SELECT * FROM uv_BookReviewRollup WHERE recordnum = 1271 The Rise of Endymion, by Dan Simmons Book Review |

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The Rise of Endymion, by Dan Simmons
Genre: Science Fiction
Publisher: Spectra
Published: 1998
Review Posted: 2/3/2009
Reviewer Rating:
Reader Rating: 9 out of 10

The Rise of Endymion, by Dan Simmons

Book Review by Benjamin Abbott

Have you read this book?

While retaining plenty of action, Simmons focuses on philosophical and theological questions in this final volume of the four-book Hyperion Cantos. What's the meaning of life? Should we have gods? Does organized hurt or help? Such questions jump to the forefront here, and Simmons bravely answers them. Messiah-figure Aenea outlines her way of living in considerable detail. I consider the resolutions intriguing enough to satisfy, but there's an inherent danger in tackling these issues so directly. I suspect some will be disappointed this ambitious strategy.

The adventure in Rise of Endymion lives up to the standard established by earlier books in the series. Thrilling combat and exotic locales keep the book within space opera conventions. Fedmahn Kassad at least deserves a spot amongst science fiction's toughest warriors, if the not the title itself. In this volume he appears a battle-scarred veteran and consummate tactician, master at every martial discipline. Every fan of the genre should be familiar with Kassad.

As always, the mysterious Shrike takes an important role, advancing the plot as explicit deus ex machina. Its extraordinary conflicts with beings of similar power are unforgettable. Simmons shows us truly majestic and awe-inspiring technology at work, technological wizardry that surpasses most conceptions of magic. The loose basis in known science somehow heightens the fantastic effect, giving us a firm scale of reference for the mind-boggling feats.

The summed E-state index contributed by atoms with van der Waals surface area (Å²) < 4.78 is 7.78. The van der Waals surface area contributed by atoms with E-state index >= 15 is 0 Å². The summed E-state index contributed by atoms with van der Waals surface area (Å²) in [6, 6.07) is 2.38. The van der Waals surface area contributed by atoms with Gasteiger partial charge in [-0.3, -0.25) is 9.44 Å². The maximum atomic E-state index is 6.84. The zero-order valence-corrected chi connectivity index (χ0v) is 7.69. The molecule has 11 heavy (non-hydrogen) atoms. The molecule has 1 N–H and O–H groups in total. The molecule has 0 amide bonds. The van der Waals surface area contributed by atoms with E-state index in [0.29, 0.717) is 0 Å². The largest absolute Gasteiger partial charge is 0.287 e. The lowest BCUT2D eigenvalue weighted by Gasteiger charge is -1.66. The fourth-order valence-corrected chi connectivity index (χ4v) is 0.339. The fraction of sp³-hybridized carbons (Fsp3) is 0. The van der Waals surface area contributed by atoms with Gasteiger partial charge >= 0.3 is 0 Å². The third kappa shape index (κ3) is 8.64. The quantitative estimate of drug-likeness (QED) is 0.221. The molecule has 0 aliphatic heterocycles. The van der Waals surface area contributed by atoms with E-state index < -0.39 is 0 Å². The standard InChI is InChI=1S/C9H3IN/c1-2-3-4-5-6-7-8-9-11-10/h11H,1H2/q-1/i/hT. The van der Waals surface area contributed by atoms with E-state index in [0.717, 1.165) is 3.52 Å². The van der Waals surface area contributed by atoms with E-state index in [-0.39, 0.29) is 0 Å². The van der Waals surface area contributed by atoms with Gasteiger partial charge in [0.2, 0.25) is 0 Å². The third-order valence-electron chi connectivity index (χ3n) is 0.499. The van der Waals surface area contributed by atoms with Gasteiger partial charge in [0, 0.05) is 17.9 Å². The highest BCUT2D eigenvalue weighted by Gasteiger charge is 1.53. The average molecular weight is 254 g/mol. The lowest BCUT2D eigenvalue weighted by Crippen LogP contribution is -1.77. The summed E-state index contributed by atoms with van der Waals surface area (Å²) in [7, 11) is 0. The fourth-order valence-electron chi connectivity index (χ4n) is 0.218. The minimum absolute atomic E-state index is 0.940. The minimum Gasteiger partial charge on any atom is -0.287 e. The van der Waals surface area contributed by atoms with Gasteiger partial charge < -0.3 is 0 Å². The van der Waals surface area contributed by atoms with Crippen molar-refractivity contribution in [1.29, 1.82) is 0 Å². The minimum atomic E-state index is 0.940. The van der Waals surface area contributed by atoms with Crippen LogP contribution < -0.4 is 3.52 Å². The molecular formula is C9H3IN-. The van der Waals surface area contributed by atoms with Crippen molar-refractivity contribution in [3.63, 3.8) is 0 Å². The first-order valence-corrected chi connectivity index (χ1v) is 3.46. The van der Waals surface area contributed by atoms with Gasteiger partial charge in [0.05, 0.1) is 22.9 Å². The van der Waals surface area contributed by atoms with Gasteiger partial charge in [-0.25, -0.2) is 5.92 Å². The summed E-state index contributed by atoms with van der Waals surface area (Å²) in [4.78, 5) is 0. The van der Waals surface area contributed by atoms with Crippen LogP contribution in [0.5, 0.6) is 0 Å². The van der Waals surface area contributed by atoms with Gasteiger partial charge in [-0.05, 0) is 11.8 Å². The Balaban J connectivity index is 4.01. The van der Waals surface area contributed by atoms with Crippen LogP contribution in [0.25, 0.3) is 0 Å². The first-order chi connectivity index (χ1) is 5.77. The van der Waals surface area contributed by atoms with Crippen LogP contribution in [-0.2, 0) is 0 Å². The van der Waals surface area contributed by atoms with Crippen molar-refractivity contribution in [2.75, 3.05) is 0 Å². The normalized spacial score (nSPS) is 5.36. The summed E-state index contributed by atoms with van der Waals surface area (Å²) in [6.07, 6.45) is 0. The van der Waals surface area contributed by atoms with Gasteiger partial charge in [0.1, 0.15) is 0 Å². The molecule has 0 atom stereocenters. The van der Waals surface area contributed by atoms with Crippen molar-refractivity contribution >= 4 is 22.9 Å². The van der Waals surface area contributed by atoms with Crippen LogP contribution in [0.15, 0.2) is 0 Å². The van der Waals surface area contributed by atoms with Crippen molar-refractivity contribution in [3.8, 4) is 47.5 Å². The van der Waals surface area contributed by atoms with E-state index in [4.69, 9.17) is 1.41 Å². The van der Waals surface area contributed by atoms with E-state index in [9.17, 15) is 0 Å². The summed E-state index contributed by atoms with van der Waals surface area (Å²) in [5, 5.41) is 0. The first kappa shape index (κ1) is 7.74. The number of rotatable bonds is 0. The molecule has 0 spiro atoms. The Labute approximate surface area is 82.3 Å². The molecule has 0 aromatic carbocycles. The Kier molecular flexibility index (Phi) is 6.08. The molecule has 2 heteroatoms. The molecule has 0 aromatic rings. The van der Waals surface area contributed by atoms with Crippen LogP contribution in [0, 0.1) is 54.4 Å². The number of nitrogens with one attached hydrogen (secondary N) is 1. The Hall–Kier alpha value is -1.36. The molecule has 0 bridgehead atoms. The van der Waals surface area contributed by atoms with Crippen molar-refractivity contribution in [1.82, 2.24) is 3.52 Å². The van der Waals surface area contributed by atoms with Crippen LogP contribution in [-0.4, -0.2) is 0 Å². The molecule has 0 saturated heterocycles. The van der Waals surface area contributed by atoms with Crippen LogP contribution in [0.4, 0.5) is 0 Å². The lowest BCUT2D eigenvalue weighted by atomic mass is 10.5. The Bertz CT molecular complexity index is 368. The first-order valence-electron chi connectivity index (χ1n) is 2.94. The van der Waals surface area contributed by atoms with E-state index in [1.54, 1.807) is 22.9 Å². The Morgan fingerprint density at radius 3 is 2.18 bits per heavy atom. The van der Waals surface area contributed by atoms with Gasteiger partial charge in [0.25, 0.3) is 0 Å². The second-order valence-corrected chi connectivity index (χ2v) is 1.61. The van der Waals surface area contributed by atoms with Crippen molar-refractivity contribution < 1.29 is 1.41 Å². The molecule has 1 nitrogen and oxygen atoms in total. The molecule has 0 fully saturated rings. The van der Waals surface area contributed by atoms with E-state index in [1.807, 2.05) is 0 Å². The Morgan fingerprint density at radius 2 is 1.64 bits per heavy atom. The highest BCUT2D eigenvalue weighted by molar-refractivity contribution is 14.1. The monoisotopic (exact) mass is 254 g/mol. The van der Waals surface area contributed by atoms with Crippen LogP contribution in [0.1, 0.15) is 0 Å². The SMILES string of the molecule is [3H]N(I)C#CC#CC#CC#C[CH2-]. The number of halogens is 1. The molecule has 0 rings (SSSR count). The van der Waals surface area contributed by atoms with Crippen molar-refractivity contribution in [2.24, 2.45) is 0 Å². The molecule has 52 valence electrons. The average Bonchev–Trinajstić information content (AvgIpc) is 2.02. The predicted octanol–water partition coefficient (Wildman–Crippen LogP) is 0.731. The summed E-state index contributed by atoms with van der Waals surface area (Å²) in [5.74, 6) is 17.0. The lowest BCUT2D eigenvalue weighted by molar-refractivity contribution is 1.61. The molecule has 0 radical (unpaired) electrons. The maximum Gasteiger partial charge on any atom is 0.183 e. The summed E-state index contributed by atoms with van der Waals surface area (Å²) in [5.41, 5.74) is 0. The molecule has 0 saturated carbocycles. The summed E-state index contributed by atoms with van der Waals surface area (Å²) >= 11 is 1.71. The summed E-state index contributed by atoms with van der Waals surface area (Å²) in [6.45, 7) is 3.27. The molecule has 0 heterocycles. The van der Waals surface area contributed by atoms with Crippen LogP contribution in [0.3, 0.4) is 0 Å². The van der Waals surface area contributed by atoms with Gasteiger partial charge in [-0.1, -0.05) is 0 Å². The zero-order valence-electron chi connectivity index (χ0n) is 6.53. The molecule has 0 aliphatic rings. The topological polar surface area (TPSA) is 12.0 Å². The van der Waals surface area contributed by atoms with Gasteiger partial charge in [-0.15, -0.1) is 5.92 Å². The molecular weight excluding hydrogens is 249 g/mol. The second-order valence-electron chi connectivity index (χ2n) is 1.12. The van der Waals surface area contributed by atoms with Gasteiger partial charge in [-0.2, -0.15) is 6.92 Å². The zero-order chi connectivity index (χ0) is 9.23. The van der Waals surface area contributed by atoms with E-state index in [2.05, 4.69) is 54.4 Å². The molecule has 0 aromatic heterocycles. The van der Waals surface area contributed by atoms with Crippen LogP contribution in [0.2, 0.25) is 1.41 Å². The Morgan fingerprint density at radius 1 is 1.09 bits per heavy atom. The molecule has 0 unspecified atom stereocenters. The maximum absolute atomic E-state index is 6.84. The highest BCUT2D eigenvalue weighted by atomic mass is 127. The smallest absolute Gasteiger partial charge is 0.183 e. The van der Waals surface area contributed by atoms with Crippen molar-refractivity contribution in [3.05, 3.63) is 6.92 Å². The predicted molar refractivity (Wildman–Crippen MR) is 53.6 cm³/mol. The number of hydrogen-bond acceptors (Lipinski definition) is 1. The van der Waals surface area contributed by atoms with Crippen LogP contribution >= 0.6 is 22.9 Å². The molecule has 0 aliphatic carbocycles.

Though I find the relationship between Raul, the anchor, and Aenea more functional than inspiring, other character interactions leap off the page. A mature Aenea's conversations with the aging Kassad are particularly memorable. She has many fascinating relationships with the various characters interested in her message. Captain de Soya continues his attempts to deal with his religion and its hierarchy.

At one point in the novel, Aenea sits down and explains her philosophy to her followers in an extended conversion. At the same time, she goes various bits of history, giving the reader more understanding of the fictional universe. Other parts of the speech seem to address questions and continuity issues from earlier in the series, as if Simmons wanted to get it all out there and resolve confusion. A rather heavy-handed approach, but less awkward in print than it sounds in this review.

I have mixed feelings about Aenea's exposition, but I feel the book succeeds regardless. Some will love this universal theory of everything. Others will hate it. Either way, The Rise of Endymion provides amazing action, solid character development, and philosophical theorizing that should be thought-provoking at a minimum. It concludes a marvelous science fiction series that too few people have read.

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